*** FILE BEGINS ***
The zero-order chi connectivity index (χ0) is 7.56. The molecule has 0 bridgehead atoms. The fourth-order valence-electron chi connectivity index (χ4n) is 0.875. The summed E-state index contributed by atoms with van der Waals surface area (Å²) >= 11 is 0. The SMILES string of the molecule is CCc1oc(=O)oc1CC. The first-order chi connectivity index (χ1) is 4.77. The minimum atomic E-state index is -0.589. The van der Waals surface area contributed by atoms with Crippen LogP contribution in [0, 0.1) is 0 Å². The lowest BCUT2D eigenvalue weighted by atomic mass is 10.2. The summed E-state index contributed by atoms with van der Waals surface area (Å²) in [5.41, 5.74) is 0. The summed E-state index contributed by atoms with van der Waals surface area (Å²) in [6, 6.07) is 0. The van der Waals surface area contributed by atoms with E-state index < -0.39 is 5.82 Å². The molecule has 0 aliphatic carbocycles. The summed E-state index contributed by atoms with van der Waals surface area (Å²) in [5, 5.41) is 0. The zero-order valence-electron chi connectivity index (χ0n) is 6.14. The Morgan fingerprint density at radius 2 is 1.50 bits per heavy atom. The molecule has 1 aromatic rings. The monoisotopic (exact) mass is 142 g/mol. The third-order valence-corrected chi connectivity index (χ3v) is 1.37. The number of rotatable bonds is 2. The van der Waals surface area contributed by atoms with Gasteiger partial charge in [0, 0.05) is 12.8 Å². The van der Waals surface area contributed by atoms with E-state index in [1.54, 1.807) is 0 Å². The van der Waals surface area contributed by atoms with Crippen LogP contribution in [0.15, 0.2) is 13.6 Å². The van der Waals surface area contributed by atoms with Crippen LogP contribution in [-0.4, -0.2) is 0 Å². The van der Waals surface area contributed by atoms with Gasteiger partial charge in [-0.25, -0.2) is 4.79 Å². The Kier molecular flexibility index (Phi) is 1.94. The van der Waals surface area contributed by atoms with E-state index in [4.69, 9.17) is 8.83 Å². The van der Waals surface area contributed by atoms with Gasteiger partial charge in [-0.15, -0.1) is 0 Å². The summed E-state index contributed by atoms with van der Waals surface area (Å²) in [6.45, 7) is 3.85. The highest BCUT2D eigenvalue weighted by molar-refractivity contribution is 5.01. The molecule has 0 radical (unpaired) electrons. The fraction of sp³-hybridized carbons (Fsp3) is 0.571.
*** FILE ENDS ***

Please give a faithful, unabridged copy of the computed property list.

The zero-order chi connectivity index (χ0) is 7.56. The molecule has 0 bridgehead atoms. The fourth-order valence-electron chi connectivity index (χ4n) is 0.875. The summed E-state index contributed by atoms with van der Waals surface area (Å²) >= 11 is 0. The SMILES string of the molecule is CCc1oc(=O)oc1CC. The first-order chi connectivity index (χ1) is 4.77. The minimum atomic E-state index is -0.589. The van der Waals surface area contributed by atoms with Crippen LogP contribution in [0, 0.1) is 0 Å². The lowest BCUT2D eigenvalue weighted by atomic mass is 10.2. The summed E-state index contributed by atoms with van der Waals surface area (Å²) in [5.41, 5.74) is 0. The summed E-state index contributed by atoms with van der Waals surface area (Å²) in [6, 6.07) is 0. The van der Waals surface area contributed by atoms with E-state index < -0.39 is 5.82 Å². The molecule has 0 aliphatic carbocycles. The summed E-state index contributed by atoms with van der Waals surface area (Å²) in [5, 5.41) is 0. The zero-order valence-electron chi connectivity index (χ0n) is 6.14. The Morgan fingerprint density at radius 2 is 1.50 bits per heavy atom. The molecule has 1 aromatic rings. The monoisotopic (exact) mass is 142 g/mol. The third-order valence-corrected chi connectivity index (χ3v) is 1.37. The number of rotatable bonds is 2. The van der Waals surface area contributed by atoms with Gasteiger partial charge in [0, 0.05) is 12.8 Å². The van der Waals surface area contributed by atoms with E-state index in [1.54, 1.807) is 0 Å². The van der Waals surface area contributed by atoms with Crippen LogP contribution in [0.15, 0.2) is 13.6 Å². The van der Waals surface area contributed by atoms with Crippen LogP contribution in [-0.4, -0.2) is 0 Å². The van der Waals surface area contributed by atoms with Gasteiger partial charge in [-0.25, -0.2) is 4.79 Å². The Kier molecular flexibility index (Phi) is 1.94. The van der Waals surface area contributed by atoms with E-state index in [4.69, 9.17) is 8.83 Å². The van der Waals surface area contributed by atoms with Gasteiger partial charge in [-0.15, -0.1) is 0 Å². The summed E-state index contributed by atoms with van der Waals surface area (Å²) in [6.45, 7) is 3.85. The highest BCUT2D eigenvalue weighted by molar-refractivity contribution is 5.01. The molecule has 0 radical (unpaired) electrons. The fraction of sp³-hybridized carbons (Fsp3) is 0.571.